And while many folks felt that this was not the best pot luck, there was very little left over at the end!
The program was how to make wine and beer. I was particularly interested in learning how to make wine. The wine maker, Peter West, is also a beekeeper and farmer. Dave Richardson, pictured below, is a fairly new beekeeper and knows a tremendous amount about beer making.
Both making wine and beer are complex processes. We had the opportunity to taste the wares of both wine maker and brewer. Mr. West had a vast array of wines from his own orchard. It takes a boatload of fruit to make wine.As always, I learn the most from talking with other beekeepers. While most everyone has been listening to their hives or cracking the top to check on their bees, I have not. There really isn't anything I am going to *do* to or for the bees right now, so opening the hive is just for me. I just cannot justify harassing the bees just to satisfy my curiosity. Nonetheless, I am going to try hard to find a way to hear my bees without bugging them. My favorite husband has a car tool that acts like stethoscope. Looks like I might be raiding the garage for a new beekeeping tool!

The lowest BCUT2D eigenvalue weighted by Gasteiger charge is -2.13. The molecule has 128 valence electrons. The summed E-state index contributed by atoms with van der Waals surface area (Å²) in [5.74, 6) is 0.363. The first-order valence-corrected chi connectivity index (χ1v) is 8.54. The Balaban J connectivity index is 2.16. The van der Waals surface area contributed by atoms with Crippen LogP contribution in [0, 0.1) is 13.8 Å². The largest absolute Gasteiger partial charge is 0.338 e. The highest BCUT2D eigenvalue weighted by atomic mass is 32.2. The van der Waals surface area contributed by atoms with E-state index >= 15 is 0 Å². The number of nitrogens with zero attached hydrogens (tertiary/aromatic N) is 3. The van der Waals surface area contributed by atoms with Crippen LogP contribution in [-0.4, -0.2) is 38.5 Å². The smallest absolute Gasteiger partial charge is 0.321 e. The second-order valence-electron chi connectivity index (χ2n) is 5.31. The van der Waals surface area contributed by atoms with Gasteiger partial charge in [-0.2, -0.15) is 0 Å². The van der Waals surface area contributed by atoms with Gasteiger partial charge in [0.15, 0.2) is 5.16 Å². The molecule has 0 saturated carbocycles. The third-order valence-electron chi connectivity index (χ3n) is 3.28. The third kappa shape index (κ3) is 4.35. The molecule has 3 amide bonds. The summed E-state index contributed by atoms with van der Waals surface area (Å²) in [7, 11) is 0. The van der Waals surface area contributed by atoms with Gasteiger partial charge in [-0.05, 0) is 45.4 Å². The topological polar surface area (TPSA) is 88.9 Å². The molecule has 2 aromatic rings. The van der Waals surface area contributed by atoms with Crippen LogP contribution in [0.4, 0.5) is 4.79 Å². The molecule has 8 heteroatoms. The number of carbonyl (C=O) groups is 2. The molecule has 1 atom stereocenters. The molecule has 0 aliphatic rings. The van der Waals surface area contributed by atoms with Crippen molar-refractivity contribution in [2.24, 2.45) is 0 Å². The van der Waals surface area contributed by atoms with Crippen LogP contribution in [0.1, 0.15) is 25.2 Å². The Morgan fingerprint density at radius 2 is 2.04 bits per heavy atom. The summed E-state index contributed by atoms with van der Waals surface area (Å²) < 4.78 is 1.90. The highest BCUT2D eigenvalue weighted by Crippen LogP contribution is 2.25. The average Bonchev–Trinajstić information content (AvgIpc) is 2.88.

I cornered the man who won the most awards for honey this year, Peter Niemi. Poor man - must have thought I was stalking him! He was kind and generous with his knowledge and gave me some tips on honey exibiting next year: bottle early, store in a warm spot, and keep the honey out of the sunlight.
At the end of a lovely evening spent with wonderful folks, I took home one new piece of knowledge: I don't think wine or beer making will be in my future.